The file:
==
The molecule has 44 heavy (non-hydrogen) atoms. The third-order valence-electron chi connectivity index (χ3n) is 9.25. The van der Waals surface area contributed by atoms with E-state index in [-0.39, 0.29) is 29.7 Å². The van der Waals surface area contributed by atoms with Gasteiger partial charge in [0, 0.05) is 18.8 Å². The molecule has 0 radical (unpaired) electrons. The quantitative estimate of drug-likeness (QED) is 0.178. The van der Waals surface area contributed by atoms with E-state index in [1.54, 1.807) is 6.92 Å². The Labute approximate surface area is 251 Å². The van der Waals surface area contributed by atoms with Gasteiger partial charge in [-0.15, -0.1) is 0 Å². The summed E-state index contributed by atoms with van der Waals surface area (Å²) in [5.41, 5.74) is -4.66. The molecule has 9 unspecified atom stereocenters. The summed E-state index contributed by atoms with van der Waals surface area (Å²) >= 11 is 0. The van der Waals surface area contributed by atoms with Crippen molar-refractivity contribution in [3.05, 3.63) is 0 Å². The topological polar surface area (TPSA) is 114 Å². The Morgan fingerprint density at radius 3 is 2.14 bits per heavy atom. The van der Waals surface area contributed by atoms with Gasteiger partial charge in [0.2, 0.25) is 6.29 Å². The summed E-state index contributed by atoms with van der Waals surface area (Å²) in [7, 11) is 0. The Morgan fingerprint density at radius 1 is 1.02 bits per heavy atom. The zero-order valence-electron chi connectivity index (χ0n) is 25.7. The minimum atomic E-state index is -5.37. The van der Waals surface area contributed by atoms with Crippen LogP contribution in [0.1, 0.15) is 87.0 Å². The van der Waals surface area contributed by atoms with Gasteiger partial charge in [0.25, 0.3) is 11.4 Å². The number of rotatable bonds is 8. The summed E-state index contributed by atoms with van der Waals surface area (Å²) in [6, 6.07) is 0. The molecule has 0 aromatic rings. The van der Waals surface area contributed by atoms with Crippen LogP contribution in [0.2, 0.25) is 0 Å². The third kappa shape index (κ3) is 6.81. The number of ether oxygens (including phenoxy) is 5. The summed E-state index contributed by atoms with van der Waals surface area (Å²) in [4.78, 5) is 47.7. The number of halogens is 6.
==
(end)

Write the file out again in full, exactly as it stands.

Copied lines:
The molecule has 44 heavy (non-hydrogen) atoms. The third-order valence-electron chi connectivity index (χ3n) is 9.25. The van der Waals surface area contributed by atoms with E-state index in [-0.39, 0.29) is 29.7 Å². The van der Waals surface area contributed by atoms with Gasteiger partial charge in [0, 0.05) is 18.8 Å². The molecule has 0 radical (unpaired) electrons. The quantitative estimate of drug-likeness (QED) is 0.178. The van der Waals surface area contributed by atoms with E-state index in [1.54, 1.807) is 6.92 Å². The Labute approximate surface area is 251 Å². The van der Waals surface area contributed by atoms with Gasteiger partial charge in [-0.15, -0.1) is 0 Å². The summed E-state index contributed by atoms with van der Waals surface area (Å²) in [5.41, 5.74) is -4.66. The molecule has 9 unspecified atom stereocenters. The summed E-state index contributed by atoms with van der Waals surface area (Å²) >= 11 is 0. The van der Waals surface area contributed by atoms with Crippen molar-refractivity contribution in [3.05, 3.63) is 0 Å². The topological polar surface area (TPSA) is 114 Å². The Morgan fingerprint density at radius 3 is 2.14 bits per heavy atom. The van der Waals surface area contributed by atoms with Gasteiger partial charge in [0.2, 0.25) is 6.29 Å². The summed E-state index contributed by atoms with van der Waals surface area (Å²) in [7, 11) is 0. The Morgan fingerprint density at radius 1 is 1.02 bits per heavy atom. The zero-order valence-electron chi connectivity index (χ0n) is 25.7. The minimum atomic E-state index is -5.37. The van der Waals surface area contributed by atoms with Crippen LogP contribution in [0.1, 0.15) is 87.0 Å². The van der Waals surface area contributed by atoms with Gasteiger partial charge in [0.25, 0.3) is 11.4 Å². The number of rotatable bonds is 8. The summed E-state index contributed by atoms with van der Waals surface area (Å²) in [6, 6.07) is 0. The molecule has 0 aromatic rings. The van der Waals surface area contributed by atoms with Crippen LogP contribution in [0.2, 0.25) is 0 Å². The third kappa shape index (κ3) is 6.81. The number of ether oxygens (including phenoxy) is 5. The summed E-state index contributed by atoms with van der Waals surface area (Å²) in [4.78, 5) is 47.7. The number of halogens is 6.